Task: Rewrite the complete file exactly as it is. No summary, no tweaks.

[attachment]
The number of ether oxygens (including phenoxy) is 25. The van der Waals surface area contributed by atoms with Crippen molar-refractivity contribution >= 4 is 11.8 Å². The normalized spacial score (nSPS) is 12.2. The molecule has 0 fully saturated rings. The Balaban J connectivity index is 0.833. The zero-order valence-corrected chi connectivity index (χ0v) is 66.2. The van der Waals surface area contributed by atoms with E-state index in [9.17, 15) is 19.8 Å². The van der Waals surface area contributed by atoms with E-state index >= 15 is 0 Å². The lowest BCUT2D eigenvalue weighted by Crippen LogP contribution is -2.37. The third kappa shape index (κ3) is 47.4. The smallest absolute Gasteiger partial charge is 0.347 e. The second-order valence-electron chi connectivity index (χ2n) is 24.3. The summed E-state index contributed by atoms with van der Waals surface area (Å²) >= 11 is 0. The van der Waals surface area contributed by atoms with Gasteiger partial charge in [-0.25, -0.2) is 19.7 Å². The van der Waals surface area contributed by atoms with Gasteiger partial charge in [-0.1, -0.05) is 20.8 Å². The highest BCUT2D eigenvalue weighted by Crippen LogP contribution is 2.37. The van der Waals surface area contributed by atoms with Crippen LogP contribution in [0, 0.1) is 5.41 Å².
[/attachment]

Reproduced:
The number of ether oxygens (including phenoxy) is 25. The van der Waals surface area contributed by atoms with Crippen molar-refractivity contribution >= 4 is 11.8 Å². The normalized spacial score (nSPS) is 12.2. The molecule has 0 fully saturated rings. The Balaban J connectivity index is 0.833. The zero-order valence-corrected chi connectivity index (χ0v) is 66.2. The van der Waals surface area contributed by atoms with E-state index in [9.17, 15) is 19.8 Å². The van der Waals surface area contributed by atoms with E-state index >= 15 is 0 Å². The lowest BCUT2D eigenvalue weighted by Crippen LogP contribution is -2.37. The third kappa shape index (κ3) is 47.4. The smallest absolute Gasteiger partial charge is 0.347 e. The second-order valence-electron chi connectivity index (χ2n) is 24.3. The summed E-state index contributed by atoms with van der Waals surface area (Å²) >= 11 is 0. The van der Waals surface area contributed by atoms with Gasteiger partial charge in [-0.25, -0.2) is 19.7 Å². The van der Waals surface area contributed by atoms with Gasteiger partial charge in [-0.1, -0.05) is 20.8 Å². The highest BCUT2D eigenvalue weighted by Crippen LogP contribution is 2.37. The van der Waals surface area contributed by atoms with Crippen LogP contribution in [0, 0.1) is 5.41 Å².